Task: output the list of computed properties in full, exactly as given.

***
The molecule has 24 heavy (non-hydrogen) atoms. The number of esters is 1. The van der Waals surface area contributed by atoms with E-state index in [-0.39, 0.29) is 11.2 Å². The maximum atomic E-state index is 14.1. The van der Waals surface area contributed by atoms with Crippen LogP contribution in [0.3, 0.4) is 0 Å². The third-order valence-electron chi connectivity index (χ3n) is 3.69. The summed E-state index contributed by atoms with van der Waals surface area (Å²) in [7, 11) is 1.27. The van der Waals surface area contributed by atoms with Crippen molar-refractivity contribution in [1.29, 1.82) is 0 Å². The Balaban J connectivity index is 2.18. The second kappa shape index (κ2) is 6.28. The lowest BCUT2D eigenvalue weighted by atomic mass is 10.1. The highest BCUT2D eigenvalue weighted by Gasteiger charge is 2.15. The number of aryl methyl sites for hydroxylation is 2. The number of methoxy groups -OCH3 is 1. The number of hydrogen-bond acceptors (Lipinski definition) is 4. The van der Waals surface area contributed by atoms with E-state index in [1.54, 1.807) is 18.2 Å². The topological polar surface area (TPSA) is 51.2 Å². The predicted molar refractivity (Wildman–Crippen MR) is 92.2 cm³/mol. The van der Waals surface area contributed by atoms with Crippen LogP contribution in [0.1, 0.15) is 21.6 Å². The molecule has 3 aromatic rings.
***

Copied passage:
The molecule has 24 heavy (non-hydrogen) atoms. The number of esters is 1. The van der Waals surface area contributed by atoms with E-state index in [-0.39, 0.29) is 11.2 Å². The maximum atomic E-state index is 14.1. The van der Waals surface area contributed by atoms with Crippen LogP contribution in [0.3, 0.4) is 0 Å². The third-order valence-electron chi connectivity index (χ3n) is 3.69. The summed E-state index contributed by atoms with van der Waals surface area (Å²) in [7, 11) is 1.27. The van der Waals surface area contributed by atoms with Crippen molar-refractivity contribution in [1.29, 1.82) is 0 Å². The Balaban J connectivity index is 2.18. The second kappa shape index (κ2) is 6.28. The lowest BCUT2D eigenvalue weighted by atomic mass is 10.1. The highest BCUT2D eigenvalue weighted by Gasteiger charge is 2.15. The number of aryl methyl sites for hydroxylation is 2. The number of methoxy groups -OCH3 is 1. The number of hydrogen-bond acceptors (Lipinski definition) is 4. The van der Waals surface area contributed by atoms with E-state index in [1.54, 1.807) is 18.2 Å². The topological polar surface area (TPSA) is 51.2 Å². The predicted molar refractivity (Wildman–Crippen MR) is 92.2 cm³/mol. The van der Waals surface area contributed by atoms with Crippen LogP contribution in [0.1, 0.15) is 21.6 Å². The molecule has 3 aromatic rings.